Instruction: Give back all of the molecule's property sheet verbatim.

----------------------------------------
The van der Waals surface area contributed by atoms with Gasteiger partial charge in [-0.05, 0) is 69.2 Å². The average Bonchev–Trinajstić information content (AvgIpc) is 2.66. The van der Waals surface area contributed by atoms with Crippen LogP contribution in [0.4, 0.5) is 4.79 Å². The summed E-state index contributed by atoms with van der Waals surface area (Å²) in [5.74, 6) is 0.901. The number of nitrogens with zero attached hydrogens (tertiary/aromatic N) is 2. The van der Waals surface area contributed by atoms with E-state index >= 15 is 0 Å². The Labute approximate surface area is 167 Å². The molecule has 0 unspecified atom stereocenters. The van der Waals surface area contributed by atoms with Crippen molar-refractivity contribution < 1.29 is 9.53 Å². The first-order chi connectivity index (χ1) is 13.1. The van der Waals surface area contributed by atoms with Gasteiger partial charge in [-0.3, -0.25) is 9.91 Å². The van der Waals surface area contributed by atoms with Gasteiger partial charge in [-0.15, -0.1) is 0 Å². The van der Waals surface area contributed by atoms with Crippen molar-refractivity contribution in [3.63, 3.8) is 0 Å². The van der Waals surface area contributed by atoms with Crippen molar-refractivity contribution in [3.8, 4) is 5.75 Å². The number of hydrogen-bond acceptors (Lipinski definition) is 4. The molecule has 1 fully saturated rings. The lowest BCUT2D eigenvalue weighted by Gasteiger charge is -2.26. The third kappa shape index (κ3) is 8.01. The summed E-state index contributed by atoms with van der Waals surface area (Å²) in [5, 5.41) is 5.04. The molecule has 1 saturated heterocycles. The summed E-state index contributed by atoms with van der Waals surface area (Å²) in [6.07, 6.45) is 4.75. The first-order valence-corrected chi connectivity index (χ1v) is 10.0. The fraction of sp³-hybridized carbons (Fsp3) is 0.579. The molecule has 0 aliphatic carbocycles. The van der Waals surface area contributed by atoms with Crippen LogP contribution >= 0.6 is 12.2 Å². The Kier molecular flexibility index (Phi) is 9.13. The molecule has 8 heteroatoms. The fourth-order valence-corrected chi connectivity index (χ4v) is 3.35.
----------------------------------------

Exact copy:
The van der Waals surface area contributed by atoms with Gasteiger partial charge in [-0.05, 0) is 69.2 Å². The average Bonchev–Trinajstić information content (AvgIpc) is 2.66. The van der Waals surface area contributed by atoms with Crippen LogP contribution in [0.4, 0.5) is 4.79 Å². The summed E-state index contributed by atoms with van der Waals surface area (Å²) in [5.74, 6) is 0.901. The number of nitrogens with zero attached hydrogens (tertiary/aromatic N) is 2. The van der Waals surface area contributed by atoms with E-state index >= 15 is 0 Å². The Labute approximate surface area is 167 Å². The molecule has 0 unspecified atom stereocenters. The van der Waals surface area contributed by atoms with Crippen molar-refractivity contribution < 1.29 is 9.53 Å². The first-order chi connectivity index (χ1) is 13.1. The van der Waals surface area contributed by atoms with Gasteiger partial charge in [-0.3, -0.25) is 9.91 Å². The van der Waals surface area contributed by atoms with Gasteiger partial charge in [-0.15, -0.1) is 0 Å². The van der Waals surface area contributed by atoms with Crippen molar-refractivity contribution in [3.63, 3.8) is 0 Å². The van der Waals surface area contributed by atoms with Crippen molar-refractivity contribution in [3.8, 4) is 5.75 Å². The number of hydrogen-bond acceptors (Lipinski definition) is 4. The molecule has 1 fully saturated rings. The lowest BCUT2D eigenvalue weighted by Gasteiger charge is -2.26. The third kappa shape index (κ3) is 8.01. The summed E-state index contributed by atoms with van der Waals surface area (Å²) in [5, 5.41) is 5.04. The molecule has 1 saturated heterocycles. The summed E-state index contributed by atoms with van der Waals surface area (Å²) in [6.07, 6.45) is 4.75. The first-order valence-corrected chi connectivity index (χ1v) is 10.0. The fraction of sp³-hybridized carbons (Fsp3) is 0.579. The molecule has 0 aliphatic carbocycles. The van der Waals surface area contributed by atoms with Crippen LogP contribution >= 0.6 is 12.2 Å². The Kier molecular flexibility index (Phi) is 9.13. The molecule has 8 heteroatoms. The fourth-order valence-corrected chi connectivity index (χ4v) is 3.35.